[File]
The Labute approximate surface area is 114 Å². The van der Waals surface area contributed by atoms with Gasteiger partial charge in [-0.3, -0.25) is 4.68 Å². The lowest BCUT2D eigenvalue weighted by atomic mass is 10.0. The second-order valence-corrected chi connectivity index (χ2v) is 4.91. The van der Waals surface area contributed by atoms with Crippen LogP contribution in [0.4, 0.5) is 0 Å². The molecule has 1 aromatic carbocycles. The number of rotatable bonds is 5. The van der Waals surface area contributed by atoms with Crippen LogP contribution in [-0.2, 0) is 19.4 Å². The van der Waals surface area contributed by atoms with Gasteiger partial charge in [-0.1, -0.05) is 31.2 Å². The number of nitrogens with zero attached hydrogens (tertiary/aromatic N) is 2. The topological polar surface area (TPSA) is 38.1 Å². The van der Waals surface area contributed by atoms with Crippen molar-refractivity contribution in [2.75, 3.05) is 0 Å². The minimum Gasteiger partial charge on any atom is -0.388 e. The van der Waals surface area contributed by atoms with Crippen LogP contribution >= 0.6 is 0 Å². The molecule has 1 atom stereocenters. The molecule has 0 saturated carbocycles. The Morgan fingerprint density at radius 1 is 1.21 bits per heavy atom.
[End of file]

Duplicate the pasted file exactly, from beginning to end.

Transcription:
The Labute approximate surface area is 114 Å². The van der Waals surface area contributed by atoms with Gasteiger partial charge in [-0.3, -0.25) is 4.68 Å². The lowest BCUT2D eigenvalue weighted by atomic mass is 10.0. The second-order valence-corrected chi connectivity index (χ2v) is 4.91. The van der Waals surface area contributed by atoms with Crippen LogP contribution in [0.4, 0.5) is 0 Å². The molecule has 1 aromatic carbocycles. The number of rotatable bonds is 5. The van der Waals surface area contributed by atoms with Crippen LogP contribution in [-0.2, 0) is 19.4 Å². The van der Waals surface area contributed by atoms with Gasteiger partial charge in [-0.1, -0.05) is 31.2 Å². The number of nitrogens with zero attached hydrogens (tertiary/aromatic N) is 2. The topological polar surface area (TPSA) is 38.1 Å². The van der Waals surface area contributed by atoms with Crippen molar-refractivity contribution in [2.75, 3.05) is 0 Å². The minimum Gasteiger partial charge on any atom is -0.388 e. The van der Waals surface area contributed by atoms with Crippen LogP contribution >= 0.6 is 0 Å². The molecule has 1 atom stereocenters. The molecule has 0 saturated carbocycles. The Morgan fingerprint density at radius 1 is 1.21 bits per heavy atom.